In the wake of the Lacrosse Apartment fire in Melbourne’s Docklands district, and particularly following the official release of findings that blamed sub-standard exterior cladding as a key factor behind the spread of the blaze, there has been much written on the failure of the regulations surrounding building products.

Calls have gone out for the implementation of a national regulator and expansion of mandatory certification to cover more of the higher risk products to deliver safe and compliant products to the market.

What seems to be missing in the discussions to date is recognition of the liability that inherently attaches to any party to a contract when they make decisions to use non-compliant products, that then exposes them to downstream legal liability should failure occur. Jarrod Edwards, director, technical and regulation at the Victorian Building Authority has been quoted as saying that "it is the responsibility of the full building delivery chain – the designer, engineer, builder and building surveyor, as well as the manufacturers, retailers and wholesalers."

Notwithstanding the outcome of the Lacrosse Apartments legal action where, although a class action may still result, no-one was injured and apartment owners were found financially liable for rectification, the recent Grocon decision by the Victorian Courts that fined Grocon and its sign maker more than $500,000 over the deaths of three people in a wall collapse reinforces the reality that all people in the building supply chain have liabilities that can have significant legal risk and financial ramifications for companies.

It should not be forgotten either that such responsibility can also extend to individuals if they are negligent in their professional duties. Specifying or using non-compliant products in circumstances where significant damage or death could result is one instance where that risk and liability can accrue personally as well as to companies.

To date though, there has been little recognition of existing solutions in the market that can be easily accessed by everyone who wishes to have that peace of mind that the products they are specifying or buying have been vetted for compliance to fitness for purpose and safety standards and where required are BCA or legislatively compliant.

Certain third party certification schemes vet products for compliance as a prerequisite to certification.

CodeMark and WaterMark are what as known as ISO Type 5 schemes, where using quality management systems and regular third party inspections, the whole production output of approved products is determined to meet the fit for purpose and safety requirements for the National Construction Code’s (NCC) Building Code of Australia in the case of CodeMark and the NCC Plumbing Code in the case of WaterMark.

Global GreenTag is an ISO Type 1 Certification Program that uses a similar assessment and an inspection regime to ensure products have been certified by recognised testing bodies to meet BCA, Plumbing Code or other fitness for purpose standards prior to certification.

Much of the blame for sub-par products has been laid at the foot of imports, and indeed it would be the case that unqualified imports have been to blame for the recent cladding and electrical cabling debacles. According to Ai Group, this is also an issue across a range of construction product segments, with steel, electrical products, glass, aluminium and structural plywood products.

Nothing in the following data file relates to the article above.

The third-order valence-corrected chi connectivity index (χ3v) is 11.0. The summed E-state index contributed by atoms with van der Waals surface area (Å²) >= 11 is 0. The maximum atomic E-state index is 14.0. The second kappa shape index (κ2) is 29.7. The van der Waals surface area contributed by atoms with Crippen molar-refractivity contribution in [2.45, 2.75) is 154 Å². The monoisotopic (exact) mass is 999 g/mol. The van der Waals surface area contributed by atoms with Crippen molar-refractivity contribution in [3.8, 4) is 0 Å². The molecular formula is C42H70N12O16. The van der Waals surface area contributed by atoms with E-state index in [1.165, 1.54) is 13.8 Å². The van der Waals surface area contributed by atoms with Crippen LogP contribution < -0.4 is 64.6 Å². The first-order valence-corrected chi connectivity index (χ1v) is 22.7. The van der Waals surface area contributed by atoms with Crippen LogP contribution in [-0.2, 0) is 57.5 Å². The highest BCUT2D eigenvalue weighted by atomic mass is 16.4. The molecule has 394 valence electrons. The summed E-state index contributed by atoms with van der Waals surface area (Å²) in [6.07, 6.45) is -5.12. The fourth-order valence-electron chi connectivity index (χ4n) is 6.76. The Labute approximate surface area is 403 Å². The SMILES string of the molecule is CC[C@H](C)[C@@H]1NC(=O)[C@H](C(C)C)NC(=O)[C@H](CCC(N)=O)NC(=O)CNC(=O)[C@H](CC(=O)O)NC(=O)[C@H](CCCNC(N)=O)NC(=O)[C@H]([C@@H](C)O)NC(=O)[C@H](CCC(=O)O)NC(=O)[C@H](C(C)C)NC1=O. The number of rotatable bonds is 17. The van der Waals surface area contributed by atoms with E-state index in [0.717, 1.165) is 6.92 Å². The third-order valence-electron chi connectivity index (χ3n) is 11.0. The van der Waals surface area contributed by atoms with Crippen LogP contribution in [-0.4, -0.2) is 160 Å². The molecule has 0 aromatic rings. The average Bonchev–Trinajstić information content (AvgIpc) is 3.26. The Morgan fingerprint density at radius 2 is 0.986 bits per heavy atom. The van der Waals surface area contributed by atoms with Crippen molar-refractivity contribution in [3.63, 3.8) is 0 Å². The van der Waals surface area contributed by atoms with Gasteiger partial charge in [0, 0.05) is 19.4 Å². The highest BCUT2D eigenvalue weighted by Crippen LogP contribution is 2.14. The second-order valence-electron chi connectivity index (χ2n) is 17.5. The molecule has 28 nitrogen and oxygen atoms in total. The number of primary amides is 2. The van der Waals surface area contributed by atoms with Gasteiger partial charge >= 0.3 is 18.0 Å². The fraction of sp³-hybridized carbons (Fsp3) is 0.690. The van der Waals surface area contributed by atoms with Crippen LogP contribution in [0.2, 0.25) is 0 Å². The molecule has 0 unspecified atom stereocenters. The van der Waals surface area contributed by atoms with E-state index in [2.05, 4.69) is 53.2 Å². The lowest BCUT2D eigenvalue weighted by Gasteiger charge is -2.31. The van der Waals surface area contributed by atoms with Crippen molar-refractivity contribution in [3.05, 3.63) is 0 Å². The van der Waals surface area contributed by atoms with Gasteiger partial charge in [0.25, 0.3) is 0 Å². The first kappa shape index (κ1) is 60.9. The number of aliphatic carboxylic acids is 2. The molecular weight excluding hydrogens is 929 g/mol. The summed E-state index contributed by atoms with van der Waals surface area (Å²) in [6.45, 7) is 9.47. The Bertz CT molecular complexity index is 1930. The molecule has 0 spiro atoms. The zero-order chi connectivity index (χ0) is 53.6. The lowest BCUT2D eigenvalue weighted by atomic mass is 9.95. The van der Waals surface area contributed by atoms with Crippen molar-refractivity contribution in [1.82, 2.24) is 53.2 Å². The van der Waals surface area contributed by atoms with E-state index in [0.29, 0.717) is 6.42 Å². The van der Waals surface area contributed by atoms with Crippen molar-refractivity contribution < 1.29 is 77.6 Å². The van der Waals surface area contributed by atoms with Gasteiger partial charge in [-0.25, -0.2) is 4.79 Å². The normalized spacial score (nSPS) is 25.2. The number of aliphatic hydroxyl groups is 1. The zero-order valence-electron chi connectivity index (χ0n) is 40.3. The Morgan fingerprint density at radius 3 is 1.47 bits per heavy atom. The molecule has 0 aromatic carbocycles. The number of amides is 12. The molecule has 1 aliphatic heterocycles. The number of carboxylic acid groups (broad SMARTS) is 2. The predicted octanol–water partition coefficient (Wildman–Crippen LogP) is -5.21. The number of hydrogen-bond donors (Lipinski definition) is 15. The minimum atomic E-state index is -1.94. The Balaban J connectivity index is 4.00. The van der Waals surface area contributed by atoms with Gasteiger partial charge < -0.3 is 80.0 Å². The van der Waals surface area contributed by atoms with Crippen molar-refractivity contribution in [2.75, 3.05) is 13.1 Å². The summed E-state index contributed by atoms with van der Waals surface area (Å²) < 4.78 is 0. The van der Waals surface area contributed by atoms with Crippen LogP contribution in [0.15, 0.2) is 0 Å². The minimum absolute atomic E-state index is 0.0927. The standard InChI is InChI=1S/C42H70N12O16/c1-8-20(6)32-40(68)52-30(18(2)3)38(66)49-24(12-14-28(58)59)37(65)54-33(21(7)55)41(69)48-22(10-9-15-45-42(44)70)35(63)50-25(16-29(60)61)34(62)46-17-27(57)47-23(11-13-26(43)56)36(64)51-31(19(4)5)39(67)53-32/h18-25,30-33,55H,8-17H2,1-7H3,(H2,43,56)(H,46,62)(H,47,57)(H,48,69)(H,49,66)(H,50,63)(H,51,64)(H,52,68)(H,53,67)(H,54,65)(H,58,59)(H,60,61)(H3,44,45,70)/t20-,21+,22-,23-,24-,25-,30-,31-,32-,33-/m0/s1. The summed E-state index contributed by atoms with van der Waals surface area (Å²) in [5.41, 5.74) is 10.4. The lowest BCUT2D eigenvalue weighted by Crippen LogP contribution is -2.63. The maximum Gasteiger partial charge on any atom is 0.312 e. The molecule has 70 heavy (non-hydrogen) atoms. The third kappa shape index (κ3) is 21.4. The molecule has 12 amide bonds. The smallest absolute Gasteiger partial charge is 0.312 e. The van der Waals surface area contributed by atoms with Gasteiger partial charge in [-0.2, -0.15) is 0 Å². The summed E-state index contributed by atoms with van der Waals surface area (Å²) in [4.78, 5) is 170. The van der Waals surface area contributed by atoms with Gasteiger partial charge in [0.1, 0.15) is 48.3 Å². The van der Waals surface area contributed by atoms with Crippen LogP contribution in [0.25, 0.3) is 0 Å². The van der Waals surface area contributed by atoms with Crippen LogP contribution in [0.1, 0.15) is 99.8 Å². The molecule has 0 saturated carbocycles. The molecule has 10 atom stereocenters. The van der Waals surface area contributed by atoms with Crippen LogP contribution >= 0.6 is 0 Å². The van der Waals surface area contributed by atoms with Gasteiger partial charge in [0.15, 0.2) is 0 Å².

In fact, each of these three existing third party certification schemes now certifies a significant range of imported products from a list of countries that includes China, Vietnam, Taiwan, Thailand and Malaysia. A significant resource already exists, and the industry only needs to use the existing websites of these schemes to source products that have been vetted for fitness for purpose and compliance to safety standards.

  • David, you make some good points. I am not sure any government agency these days has the guts to lead the sort of actions you describe here. Even the Pink batts saga resulted in pretty meaningless action as occurs with insolvencies and home owner warranty. Risk aversion is the construction industry's cancer. It makes sure that there is a way out for almost everyone in the supply chain through from designer to manufacturer. Industry standards are pitched at 'minimum' compliance levels to accommodate the lowest common denominator. The key to change is for a few constructors (probably from the Tier 2 and 3 ranks) to resolve to be different. They will need a customer value proposition that sets them apart. I believe re-imagining the construction 'risk wrap' is a good place to start. When customers can understand a reasoned better deal then these leaders will be the disruptors of the status quo. But alas I suspect that these change agents will be a new breed of constructors who have yet to start their businesses. What is absolutely clear is that trying to legislate or enforce change to everyone in the industry has no chance. The legislators and regulators lack the insights needed to make that happen. They will depend on direction from self serving lobbyists who have another agenda in mind completely. Disruption will be unavoidable as the public increasingly looses faith in the existing institutions of construction. That's what caused the Uber's and AirBnb's to see the unsatisfied opportunity. Expect to see this change start in the housing sector first.

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